# What is the fastest way to detect two points in 2D space with biggest distance between them?

I need to get two points that have biggest distance between.

The easiest method is to compute distance between each of them, but that solution would have an quadratic complexity.

So i'm looking for any faster solution.

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Just to know, do you see O(n^2) as an exponential complexity? –  suat Aug 27 '11 at 9:14
How many points? –  TheHorse Aug 27 '11 at 9:24
Around 1k of points. And fixed exponential => quadratic. –  Miro Aug 27 '11 at 9:27
Why downvote? Tell why pls. –  Miro Aug 27 '11 at 9:31
What level of complexity is acceptable? if all level as @Tom Zych mentioned you can use rotating calipers algorithm in convex hull, but if important thing is to use simple method and accuracy is not very important you can have some approximation on optimal, Also O(n^2) for 1K is not bad, it's fast enough but if you iterate over this 1k it can be a problem. –  Saeed Amiri Aug 27 '11 at 9:51

1 Determine the convex hull of the set of points.
2 Find the longest distance between points on the hull.

That should allow you to ignore all points not on the hull when checking for distance.

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This is a good solution but too hard to implement, i think. And Quadratic complexity isn't that bad. –  Pedro Montoto García Aug 27 '11 at 9:37
@McOmghall Too hard to implement? Do more algorithms, man... and more programming... and more SO. –  quasiverse Aug 27 '11 at 9:40
I think this solution also has an n-square complexity as the basic solution (i.e finding distance between each two points) –  suat Aug 27 '11 at 9:41
@suat No because you can do a double traversal of the points in O(N) time. –  quasiverse Aug 27 '11 at 9:43
@quasiverse I considered the operations to determine a convex hull. It is also possible that I am missing a point. –  suat Aug 27 '11 at 9:46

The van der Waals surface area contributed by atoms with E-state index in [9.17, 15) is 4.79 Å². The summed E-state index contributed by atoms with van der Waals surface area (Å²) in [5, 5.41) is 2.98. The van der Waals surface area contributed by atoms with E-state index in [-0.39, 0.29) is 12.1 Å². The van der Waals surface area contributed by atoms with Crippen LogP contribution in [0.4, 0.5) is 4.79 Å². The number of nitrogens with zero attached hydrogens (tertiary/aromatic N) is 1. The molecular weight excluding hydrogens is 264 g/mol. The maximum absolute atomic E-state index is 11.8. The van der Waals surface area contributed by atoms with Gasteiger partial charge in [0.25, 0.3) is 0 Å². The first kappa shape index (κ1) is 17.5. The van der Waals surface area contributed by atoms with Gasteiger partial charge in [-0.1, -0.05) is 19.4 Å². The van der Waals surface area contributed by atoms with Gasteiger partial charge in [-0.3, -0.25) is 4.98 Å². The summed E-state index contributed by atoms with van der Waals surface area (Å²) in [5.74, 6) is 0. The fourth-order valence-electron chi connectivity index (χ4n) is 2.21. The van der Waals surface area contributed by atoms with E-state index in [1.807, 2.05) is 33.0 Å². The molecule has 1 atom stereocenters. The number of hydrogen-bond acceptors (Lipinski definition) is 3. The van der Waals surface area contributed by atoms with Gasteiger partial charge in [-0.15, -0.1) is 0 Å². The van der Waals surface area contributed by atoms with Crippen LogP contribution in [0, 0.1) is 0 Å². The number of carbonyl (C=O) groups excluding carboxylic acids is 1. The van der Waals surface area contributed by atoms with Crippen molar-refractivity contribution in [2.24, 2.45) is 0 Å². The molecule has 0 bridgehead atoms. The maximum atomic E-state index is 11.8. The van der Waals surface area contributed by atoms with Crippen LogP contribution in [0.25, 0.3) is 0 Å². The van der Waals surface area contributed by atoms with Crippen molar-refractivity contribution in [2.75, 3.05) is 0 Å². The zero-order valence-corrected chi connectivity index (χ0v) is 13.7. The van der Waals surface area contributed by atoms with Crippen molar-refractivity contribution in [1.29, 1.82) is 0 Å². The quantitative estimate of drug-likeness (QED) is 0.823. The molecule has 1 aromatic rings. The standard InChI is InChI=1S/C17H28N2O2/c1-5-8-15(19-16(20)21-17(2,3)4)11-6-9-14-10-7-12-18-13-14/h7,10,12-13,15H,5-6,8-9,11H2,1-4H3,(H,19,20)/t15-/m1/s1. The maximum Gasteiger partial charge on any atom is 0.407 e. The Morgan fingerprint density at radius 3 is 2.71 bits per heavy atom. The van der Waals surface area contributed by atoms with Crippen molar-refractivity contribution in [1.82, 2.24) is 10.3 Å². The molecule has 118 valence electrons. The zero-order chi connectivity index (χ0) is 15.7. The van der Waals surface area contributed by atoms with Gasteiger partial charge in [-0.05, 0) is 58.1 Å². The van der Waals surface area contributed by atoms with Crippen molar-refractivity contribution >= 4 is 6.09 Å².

To elaborate on rossom's answer:

1. Find the convex hull of the points which can be found in O(n log n) time with an algorithm like Graham's Scan or O(n log h) time with other algorithm's which I assume are harder to implement
2. Start at a point, say A, and loop through the other points to find the one furthest from it, say B.
3. Advance A to the next point and advance B until it is furthest from A again. If this distance is larger than the one in part 2, store it as the largest. Repeat until you have looped through all points A in the set

Parts 2 and 3 take amortized O(n) time and therefore the overall algorithm takes O(n log n) or O(n log h) time depending on how much time you can be bothered spending on implementing convex hull.

This is great and all but if you only have a few thousand points (like you said), O(n^2) should work fine (unless you're executing it many times).

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Shouldn't the part 3 take O(N^2)? –  Sahil Mar 31 at 15:24

The third post in this discussion gives a linear algorithm that requires the convex hull. Convex hull is O(n log h), where h = number of points on the hull, so that's the minimum.

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